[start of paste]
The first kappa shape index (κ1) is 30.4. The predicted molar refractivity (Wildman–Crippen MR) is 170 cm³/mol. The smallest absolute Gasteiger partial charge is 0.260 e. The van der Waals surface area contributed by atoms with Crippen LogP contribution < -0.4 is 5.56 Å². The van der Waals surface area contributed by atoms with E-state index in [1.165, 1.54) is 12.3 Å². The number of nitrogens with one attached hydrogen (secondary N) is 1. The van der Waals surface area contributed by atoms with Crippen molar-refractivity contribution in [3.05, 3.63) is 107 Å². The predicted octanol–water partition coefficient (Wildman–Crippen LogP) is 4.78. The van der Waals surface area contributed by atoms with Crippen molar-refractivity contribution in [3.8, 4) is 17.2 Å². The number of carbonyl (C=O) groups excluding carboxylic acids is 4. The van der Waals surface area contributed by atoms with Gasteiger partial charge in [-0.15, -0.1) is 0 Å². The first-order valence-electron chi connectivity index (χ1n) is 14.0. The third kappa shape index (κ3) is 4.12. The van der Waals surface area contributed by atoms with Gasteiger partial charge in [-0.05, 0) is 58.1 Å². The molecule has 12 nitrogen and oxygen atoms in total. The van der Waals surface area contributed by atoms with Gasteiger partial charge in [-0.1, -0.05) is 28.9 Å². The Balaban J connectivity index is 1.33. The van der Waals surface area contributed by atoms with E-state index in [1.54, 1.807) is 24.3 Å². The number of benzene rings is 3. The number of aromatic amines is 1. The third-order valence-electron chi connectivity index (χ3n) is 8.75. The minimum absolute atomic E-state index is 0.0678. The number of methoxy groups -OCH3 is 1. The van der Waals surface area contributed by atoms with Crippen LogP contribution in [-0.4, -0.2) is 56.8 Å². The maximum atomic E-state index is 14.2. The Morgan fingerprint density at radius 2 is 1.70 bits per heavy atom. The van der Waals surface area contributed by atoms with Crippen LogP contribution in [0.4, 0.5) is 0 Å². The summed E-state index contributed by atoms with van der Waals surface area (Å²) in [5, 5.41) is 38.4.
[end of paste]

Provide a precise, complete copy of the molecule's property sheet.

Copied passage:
The first kappa shape index (κ1) is 30.4. The predicted molar refractivity (Wildman–Crippen MR) is 170 cm³/mol. The smallest absolute Gasteiger partial charge is 0.260 e. The van der Waals surface area contributed by atoms with Crippen LogP contribution < -0.4 is 5.56 Å². The van der Waals surface area contributed by atoms with E-state index in [1.165, 1.54) is 12.3 Å². The number of nitrogens with one attached hydrogen (secondary N) is 1. The van der Waals surface area contributed by atoms with Crippen molar-refractivity contribution in [3.05, 3.63) is 107 Å². The predicted octanol–water partition coefficient (Wildman–Crippen LogP) is 4.78. The van der Waals surface area contributed by atoms with Crippen molar-refractivity contribution in [3.8, 4) is 17.2 Å². The number of carbonyl (C=O) groups excluding carboxylic acids is 4. The van der Waals surface area contributed by atoms with Gasteiger partial charge in [-0.15, -0.1) is 0 Å². The first-order valence-electron chi connectivity index (χ1n) is 14.0. The third kappa shape index (κ3) is 4.12. The van der Waals surface area contributed by atoms with Gasteiger partial charge in [-0.05, 0) is 58.1 Å². The molecule has 12 nitrogen and oxygen atoms in total. The van der Waals surface area contributed by atoms with Gasteiger partial charge in [-0.1, -0.05) is 28.9 Å². The Balaban J connectivity index is 1.33. The van der Waals surface area contributed by atoms with E-state index in [1.54, 1.807) is 24.3 Å². The number of benzene rings is 3. The number of aromatic amines is 1. The third-order valence-electron chi connectivity index (χ3n) is 8.75. The minimum absolute atomic E-state index is 0.0678. The number of methoxy groups -OCH3 is 1. The van der Waals surface area contributed by atoms with Crippen LogP contribution in [-0.4, -0.2) is 56.8 Å². The maximum atomic E-state index is 14.2. The Morgan fingerprint density at radius 2 is 1.70 bits per heavy atom. The van der Waals surface area contributed by atoms with Crippen LogP contribution in [0.4, 0.5) is 0 Å². The summed E-state index contributed by atoms with van der Waals surface area (Å²) in [5, 5.41) is 38.4.